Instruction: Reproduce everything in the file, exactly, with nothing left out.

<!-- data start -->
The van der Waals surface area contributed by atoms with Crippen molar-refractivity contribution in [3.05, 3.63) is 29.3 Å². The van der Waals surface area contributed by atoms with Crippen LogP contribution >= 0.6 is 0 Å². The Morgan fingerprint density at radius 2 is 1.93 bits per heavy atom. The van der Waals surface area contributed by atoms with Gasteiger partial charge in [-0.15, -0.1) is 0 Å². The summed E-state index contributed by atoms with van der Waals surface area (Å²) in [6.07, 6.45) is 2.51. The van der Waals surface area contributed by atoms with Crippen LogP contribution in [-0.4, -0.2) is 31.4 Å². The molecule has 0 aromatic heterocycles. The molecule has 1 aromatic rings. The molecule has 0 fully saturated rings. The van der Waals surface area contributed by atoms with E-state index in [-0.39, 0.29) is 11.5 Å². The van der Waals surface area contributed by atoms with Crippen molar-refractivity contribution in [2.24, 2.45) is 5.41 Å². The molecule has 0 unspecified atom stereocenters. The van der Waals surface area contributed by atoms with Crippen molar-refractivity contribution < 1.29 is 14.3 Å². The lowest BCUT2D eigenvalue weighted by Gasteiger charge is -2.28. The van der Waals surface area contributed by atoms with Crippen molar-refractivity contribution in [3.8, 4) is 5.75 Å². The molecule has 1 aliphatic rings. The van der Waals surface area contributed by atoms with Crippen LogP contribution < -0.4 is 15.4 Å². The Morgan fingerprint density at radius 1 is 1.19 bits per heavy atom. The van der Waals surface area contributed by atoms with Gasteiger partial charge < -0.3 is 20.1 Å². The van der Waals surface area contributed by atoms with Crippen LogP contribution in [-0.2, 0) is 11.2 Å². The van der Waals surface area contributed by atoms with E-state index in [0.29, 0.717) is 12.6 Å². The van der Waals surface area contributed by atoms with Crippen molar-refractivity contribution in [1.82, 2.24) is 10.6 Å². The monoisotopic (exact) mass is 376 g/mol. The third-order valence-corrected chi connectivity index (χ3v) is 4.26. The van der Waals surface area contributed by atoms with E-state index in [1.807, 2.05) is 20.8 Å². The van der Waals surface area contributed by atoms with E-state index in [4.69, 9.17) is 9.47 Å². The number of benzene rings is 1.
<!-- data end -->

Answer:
The van der Waals surface area contributed by atoms with Crippen molar-refractivity contribution in [3.05, 3.63) is 29.3 Å². The van der Waals surface area contributed by atoms with Crippen LogP contribution >= 0.6 is 0 Å². The Morgan fingerprint density at radius 2 is 1.93 bits per heavy atom. The van der Waals surface area contributed by atoms with Gasteiger partial charge in [-0.15, -0.1) is 0 Å². The summed E-state index contributed by atoms with van der Waals surface area (Å²) in [6.07, 6.45) is 2.51. The van der Waals surface area contributed by atoms with Crippen LogP contribution in [-0.4, -0.2) is 31.4 Å². The molecule has 0 aromatic heterocycles. The molecule has 1 aromatic rings. The molecule has 0 fully saturated rings. The van der Waals surface area contributed by atoms with E-state index in [-0.39, 0.29) is 11.5 Å². The van der Waals surface area contributed by atoms with Crippen molar-refractivity contribution in [2.24, 2.45) is 5.41 Å². The molecule has 0 unspecified atom stereocenters. The van der Waals surface area contributed by atoms with Crippen molar-refractivity contribution < 1.29 is 14.3 Å². The lowest BCUT2D eigenvalue weighted by Gasteiger charge is -2.28. The van der Waals surface area contributed by atoms with Crippen molar-refractivity contribution in [3.8, 4) is 5.75 Å². The molecule has 1 aliphatic rings. The van der Waals surface area contributed by atoms with Crippen LogP contribution < -0.4 is 15.4 Å². The Morgan fingerprint density at radius 1 is 1.19 bits per heavy atom. The van der Waals surface area contributed by atoms with Gasteiger partial charge < -0.3 is 20.1 Å². The van der Waals surface area contributed by atoms with Crippen LogP contribution in [-0.2, 0) is 11.2 Å². The van der Waals surface area contributed by atoms with E-state index in [0.29, 0.717) is 12.6 Å². The van der Waals surface area contributed by atoms with Crippen molar-refractivity contribution in [1.82, 2.24) is 10.6 Å². The monoisotopic (exact) mass is 376 g/mol. The third-order valence-corrected chi connectivity index (χ3v) is 4.26. The van der Waals surface area contributed by atoms with E-state index in [1.807, 2.05) is 20.8 Å². The van der Waals surface area contributed by atoms with E-state index in [4.69, 9.17) is 9.47 Å². The number of benzene rings is 1.